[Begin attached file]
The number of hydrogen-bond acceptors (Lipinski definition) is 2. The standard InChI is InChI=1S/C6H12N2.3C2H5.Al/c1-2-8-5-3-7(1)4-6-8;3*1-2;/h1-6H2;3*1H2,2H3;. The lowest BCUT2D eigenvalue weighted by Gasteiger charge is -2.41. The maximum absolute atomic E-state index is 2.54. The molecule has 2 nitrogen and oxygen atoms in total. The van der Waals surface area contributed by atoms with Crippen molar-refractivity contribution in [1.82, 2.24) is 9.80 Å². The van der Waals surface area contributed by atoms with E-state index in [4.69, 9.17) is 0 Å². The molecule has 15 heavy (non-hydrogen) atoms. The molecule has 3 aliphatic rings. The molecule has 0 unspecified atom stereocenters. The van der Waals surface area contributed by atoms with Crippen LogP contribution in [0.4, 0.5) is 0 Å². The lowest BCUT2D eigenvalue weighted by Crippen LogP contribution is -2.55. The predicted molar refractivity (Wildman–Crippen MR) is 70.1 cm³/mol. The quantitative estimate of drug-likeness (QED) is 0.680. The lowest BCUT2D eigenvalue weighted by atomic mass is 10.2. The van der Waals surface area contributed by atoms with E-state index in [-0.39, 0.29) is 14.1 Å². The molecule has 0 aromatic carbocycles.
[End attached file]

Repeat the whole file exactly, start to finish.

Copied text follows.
The number of hydrogen-bond acceptors (Lipinski definition) is 2. The standard InChI is InChI=1S/C6H12N2.3C2H5.Al/c1-2-8-5-3-7(1)4-6-8;3*1-2;/h1-6H2;3*1H2,2H3;. The lowest BCUT2D eigenvalue weighted by Gasteiger charge is -2.41. The maximum absolute atomic E-state index is 2.54. The molecule has 2 nitrogen and oxygen atoms in total. The van der Waals surface area contributed by atoms with Crippen molar-refractivity contribution in [1.82, 2.24) is 9.80 Å². The van der Waals surface area contributed by atoms with E-state index in [4.69, 9.17) is 0 Å². The molecule has 15 heavy (non-hydrogen) atoms. The molecule has 3 aliphatic rings. The molecule has 0 unspecified atom stereocenters. The van der Waals surface area contributed by atoms with Crippen LogP contribution in [0.4, 0.5) is 0 Å². The lowest BCUT2D eigenvalue weighted by Crippen LogP contribution is -2.55. The predicted molar refractivity (Wildman–Crippen MR) is 70.1 cm³/mol. The quantitative estimate of drug-likeness (QED) is 0.680. The lowest BCUT2D eigenvalue weighted by atomic mass is 10.2. The van der Waals surface area contributed by atoms with E-state index in [-0.39, 0.29) is 14.1 Å². The molecule has 0 aromatic carbocycles.